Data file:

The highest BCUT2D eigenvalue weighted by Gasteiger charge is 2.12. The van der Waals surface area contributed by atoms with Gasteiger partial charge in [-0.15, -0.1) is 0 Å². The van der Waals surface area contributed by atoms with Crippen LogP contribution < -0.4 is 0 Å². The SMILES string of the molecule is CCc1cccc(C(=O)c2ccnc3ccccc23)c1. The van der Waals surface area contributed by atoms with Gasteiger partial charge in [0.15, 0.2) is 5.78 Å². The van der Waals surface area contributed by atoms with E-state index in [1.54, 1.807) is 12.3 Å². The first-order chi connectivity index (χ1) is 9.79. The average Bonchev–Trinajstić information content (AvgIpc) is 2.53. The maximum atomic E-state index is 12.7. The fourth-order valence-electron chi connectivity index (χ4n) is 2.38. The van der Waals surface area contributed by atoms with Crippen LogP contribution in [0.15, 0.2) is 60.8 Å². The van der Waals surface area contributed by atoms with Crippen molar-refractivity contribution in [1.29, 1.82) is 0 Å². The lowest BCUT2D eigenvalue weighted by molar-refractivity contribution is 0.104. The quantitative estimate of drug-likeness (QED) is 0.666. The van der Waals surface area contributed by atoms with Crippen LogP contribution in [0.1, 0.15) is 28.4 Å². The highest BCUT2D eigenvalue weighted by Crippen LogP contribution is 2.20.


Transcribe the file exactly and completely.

The highest BCUT2D eigenvalue weighted by Gasteiger charge is 2.12. The van der Waals surface area contributed by atoms with Gasteiger partial charge in [-0.15, -0.1) is 0 Å². The van der Waals surface area contributed by atoms with Crippen LogP contribution < -0.4 is 0 Å². The SMILES string of the molecule is CCc1cccc(C(=O)c2ccnc3ccccc23)c1. The van der Waals surface area contributed by atoms with Gasteiger partial charge in [0.15, 0.2) is 5.78 Å². The van der Waals surface area contributed by atoms with E-state index in [1.54, 1.807) is 12.3 Å². The first-order chi connectivity index (χ1) is 9.79. The average Bonchev–Trinajstić information content (AvgIpc) is 2.53. The maximum atomic E-state index is 12.7. The fourth-order valence-electron chi connectivity index (χ4n) is 2.38. The van der Waals surface area contributed by atoms with Crippen LogP contribution in [0.15, 0.2) is 60.8 Å². The van der Waals surface area contributed by atoms with Crippen molar-refractivity contribution in [1.29, 1.82) is 0 Å². The lowest BCUT2D eigenvalue weighted by molar-refractivity contribution is 0.104. The quantitative estimate of drug-likeness (QED) is 0.666. The van der Waals surface area contributed by atoms with Crippen LogP contribution in [0.1, 0.15) is 28.4 Å². The highest BCUT2D eigenvalue weighted by Crippen LogP contribution is 2.20.